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Problem
I recently read a lot about Singletons being bad and how dependency injection (which I understand as "using interfaces") is better. When I implemented part of this with callbacks/interfaces/DI and adhering to the interface segregation principle, I ended up with quite a mess.

The dependencies of a UI parent where basically those of all its children combined, so the further up the hierarchy a UI element was, the more bloated its constructor was.

All the way on top of the UI hierarchy was an Application class, holding the info about the current selection and a reference to a 3d model which needs to reflect changes. The application class was implementing 8 interfaces, and this was only roundabout a fifth of the products (/ interfaces) to come!

I currently work with a singleton holding the current selection and the UI elements having a function to update themselves. This function trickles down the UI tree and UI elements then access the current selection singleton as needed. The code seems cleaner to me this way.

Question
Is a singleton maybe appropriate for this project?
If not, is there a fundamental flaw in my thinking and/or implementation of DI which makes it so cumbersome?

Additional info about the project
Type: Shopping basket for apartments, with bells and whistles
Size: 2 man-months for code and UI
Maintenance: No running updates, but maybe "version 2.0" later
Environment: Using C# in Unity, which uses an Entity Component system

In almost all cases, user interaction triggers several actions. For example, when the user selects an item

  • the UI part showing that item and its description needs to be updated. For this, it also needs to get some info from a 3d model in order to calculate the price.
  • further up the UI, the overall total price needs to be updated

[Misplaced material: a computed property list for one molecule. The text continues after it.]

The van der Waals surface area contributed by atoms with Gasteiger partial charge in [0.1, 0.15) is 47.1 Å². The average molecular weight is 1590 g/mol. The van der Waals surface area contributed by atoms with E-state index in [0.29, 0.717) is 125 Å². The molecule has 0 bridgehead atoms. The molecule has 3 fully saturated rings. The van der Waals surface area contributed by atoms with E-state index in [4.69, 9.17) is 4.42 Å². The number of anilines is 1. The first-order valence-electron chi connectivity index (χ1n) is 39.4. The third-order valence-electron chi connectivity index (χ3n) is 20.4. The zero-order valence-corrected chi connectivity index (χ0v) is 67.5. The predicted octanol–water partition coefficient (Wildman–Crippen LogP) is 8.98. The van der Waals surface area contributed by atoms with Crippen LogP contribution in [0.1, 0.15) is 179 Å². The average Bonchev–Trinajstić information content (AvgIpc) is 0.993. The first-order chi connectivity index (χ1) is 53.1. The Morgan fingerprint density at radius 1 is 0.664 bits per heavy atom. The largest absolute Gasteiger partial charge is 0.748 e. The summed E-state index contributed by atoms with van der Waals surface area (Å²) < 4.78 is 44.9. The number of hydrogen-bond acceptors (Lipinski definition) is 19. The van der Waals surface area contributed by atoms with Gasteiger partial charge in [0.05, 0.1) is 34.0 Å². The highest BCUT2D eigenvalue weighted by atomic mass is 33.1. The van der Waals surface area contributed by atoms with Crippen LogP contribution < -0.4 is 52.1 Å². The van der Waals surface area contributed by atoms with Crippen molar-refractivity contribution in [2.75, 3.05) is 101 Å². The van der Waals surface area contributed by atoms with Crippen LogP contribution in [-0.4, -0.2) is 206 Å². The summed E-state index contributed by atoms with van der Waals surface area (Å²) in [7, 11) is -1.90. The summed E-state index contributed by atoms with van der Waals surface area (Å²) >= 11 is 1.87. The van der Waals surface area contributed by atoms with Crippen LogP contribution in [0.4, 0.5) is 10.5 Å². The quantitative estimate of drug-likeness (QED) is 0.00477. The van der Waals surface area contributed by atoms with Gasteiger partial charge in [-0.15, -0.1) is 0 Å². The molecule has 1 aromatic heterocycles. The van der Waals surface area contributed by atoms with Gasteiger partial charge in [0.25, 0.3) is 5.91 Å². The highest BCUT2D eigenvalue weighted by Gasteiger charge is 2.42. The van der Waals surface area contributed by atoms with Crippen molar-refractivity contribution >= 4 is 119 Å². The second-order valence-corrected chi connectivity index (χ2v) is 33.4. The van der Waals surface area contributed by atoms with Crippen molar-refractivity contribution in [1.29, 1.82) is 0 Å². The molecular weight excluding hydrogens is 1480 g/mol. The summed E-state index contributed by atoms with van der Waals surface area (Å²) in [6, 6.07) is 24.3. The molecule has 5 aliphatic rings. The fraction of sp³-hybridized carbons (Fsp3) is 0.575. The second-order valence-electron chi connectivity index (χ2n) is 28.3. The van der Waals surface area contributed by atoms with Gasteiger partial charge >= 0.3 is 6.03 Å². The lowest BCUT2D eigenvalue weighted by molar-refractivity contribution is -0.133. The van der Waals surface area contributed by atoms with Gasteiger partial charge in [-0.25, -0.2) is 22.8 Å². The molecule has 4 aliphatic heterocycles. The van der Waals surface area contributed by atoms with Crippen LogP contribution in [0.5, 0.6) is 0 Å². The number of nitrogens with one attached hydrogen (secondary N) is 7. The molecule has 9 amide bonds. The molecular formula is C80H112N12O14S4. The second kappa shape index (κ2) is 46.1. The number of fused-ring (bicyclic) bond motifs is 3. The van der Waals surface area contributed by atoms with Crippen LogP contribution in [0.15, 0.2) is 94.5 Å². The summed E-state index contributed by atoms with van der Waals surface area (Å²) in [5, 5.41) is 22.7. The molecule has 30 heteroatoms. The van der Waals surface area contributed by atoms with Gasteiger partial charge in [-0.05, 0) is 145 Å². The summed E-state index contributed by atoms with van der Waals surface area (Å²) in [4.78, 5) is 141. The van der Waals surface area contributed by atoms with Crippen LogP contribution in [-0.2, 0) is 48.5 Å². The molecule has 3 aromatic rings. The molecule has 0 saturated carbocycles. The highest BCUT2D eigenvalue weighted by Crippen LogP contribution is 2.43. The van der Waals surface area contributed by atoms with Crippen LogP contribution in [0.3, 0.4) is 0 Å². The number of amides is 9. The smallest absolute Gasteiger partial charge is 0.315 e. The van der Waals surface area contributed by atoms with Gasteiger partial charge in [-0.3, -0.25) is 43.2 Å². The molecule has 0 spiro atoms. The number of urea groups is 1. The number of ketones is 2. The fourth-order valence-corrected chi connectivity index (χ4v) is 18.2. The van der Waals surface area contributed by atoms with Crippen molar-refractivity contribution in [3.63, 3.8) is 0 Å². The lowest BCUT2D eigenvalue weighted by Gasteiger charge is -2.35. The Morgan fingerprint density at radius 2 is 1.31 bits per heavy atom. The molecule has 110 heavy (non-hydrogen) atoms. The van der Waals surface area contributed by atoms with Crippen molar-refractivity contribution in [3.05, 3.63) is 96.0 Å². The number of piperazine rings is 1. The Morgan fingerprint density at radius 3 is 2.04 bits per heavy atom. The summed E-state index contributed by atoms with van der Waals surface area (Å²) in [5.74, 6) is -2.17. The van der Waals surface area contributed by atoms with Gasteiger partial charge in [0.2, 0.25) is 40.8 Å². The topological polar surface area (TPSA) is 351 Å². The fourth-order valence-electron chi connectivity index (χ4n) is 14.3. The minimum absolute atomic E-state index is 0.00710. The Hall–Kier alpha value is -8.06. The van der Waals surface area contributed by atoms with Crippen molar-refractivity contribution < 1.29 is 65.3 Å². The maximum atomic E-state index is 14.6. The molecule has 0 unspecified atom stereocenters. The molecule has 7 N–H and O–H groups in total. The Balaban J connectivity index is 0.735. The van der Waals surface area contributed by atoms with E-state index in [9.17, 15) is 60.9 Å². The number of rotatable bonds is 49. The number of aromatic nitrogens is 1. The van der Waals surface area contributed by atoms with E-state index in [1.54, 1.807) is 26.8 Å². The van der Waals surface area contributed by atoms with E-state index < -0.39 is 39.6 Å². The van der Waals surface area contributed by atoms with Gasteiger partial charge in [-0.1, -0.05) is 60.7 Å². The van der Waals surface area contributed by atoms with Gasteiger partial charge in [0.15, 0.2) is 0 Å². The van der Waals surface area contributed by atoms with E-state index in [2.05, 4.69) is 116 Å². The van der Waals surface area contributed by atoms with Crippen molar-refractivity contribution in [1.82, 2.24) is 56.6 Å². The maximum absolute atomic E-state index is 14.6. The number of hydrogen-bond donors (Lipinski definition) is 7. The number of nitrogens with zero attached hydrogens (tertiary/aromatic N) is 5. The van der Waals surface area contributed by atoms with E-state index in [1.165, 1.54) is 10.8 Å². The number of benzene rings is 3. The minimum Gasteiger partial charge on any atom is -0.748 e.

• a corresponding function in a class on a 3d model needs to be called in order to display the changes there
  • DI isn't just about using interfaces, it is the ability to swap out concretions which is especially useful in the unit testing sphere... – Robbie Dee Apr 26 '16 at 11:07
  • 1
    Also, I've yet to see a problem where a singleton is the preferred solution. The canonical example people always seem to state is a log writer but even here you may want to write to a number of different logs (error, debug etc). – Robbie Dee Apr 26 '16 at 11:13
  • @RobbieDee Yes, DI is about more, but I can not see a situation where using an interface is not DI. And if a singleton is not the preferred solution - which I also assume - then why is the preferred solution so messy? That is my main question, but I wanted to keep it open, as sometimes the general rule does not apply. – R. Schmitz Apr 26 '16 at 11:42
  • The interface-concretion arrangement is also a feature of mocking frameworks. They've also been in OO languages for a good few decades... – Robbie Dee Apr 26 '16 at 11:45
  • I don't get your point. – R. Schmitz Apr 26 '16 at 12:01
4

I think the question is a symptom, not a solution.

I recently read a lot about Singletons being bad and how dependency injection (which I understand as "using interfaces") is better. When I implemented part of this with callbacks/interfaces/DI and adhering to the interface segregation principle, I ended up with quite a mess.

A solution looking for a problem; that and misunderstanding it probably is corrupting your design. Have you read this SO question about DI vs Singleton, different concepts or not? I read that as simply wrapping a singleton so the client does not have to deal with a singleton. It.is.just.good.old.encapsulation. I think that's spot on.


the further up the hierarchy a UI element was, the more bloated its constructor was.

Build the smaller bits first then pass them into the constructor of the thing they belong in and pass that bigger thing into the constructor of the next bigger thing...

If you've got complex construction issues, use the factory or builder pattern. Bottom line there is that complex construction pulled into it's own class to keep other classes neat, clean, comprehensible, etc.


The application class was implementing 8 interfaces, and this was only roundabout a fifth of the products (/ interfaces) to come!

This sounds like the absence of extend-ability. Core design is missing and everything is being crammed in from the top. There should be more bottom up construction, composition, and inheritance going on.

I wonder if your design is "top heavy." Sounds like we're trying to make one class be everything or anything that it could be. And the fact that it is a UI class, not a business domain class, that really makes me wonder about separation of concerns.

Revisit your design from the beginning and be sure there is a solid, basic product abstraction that can be built upon to make more complex or different category productions. Then you better have custom collections of these things so you have somewhere to put "collection level" functionality - like that "3rd model" you mention.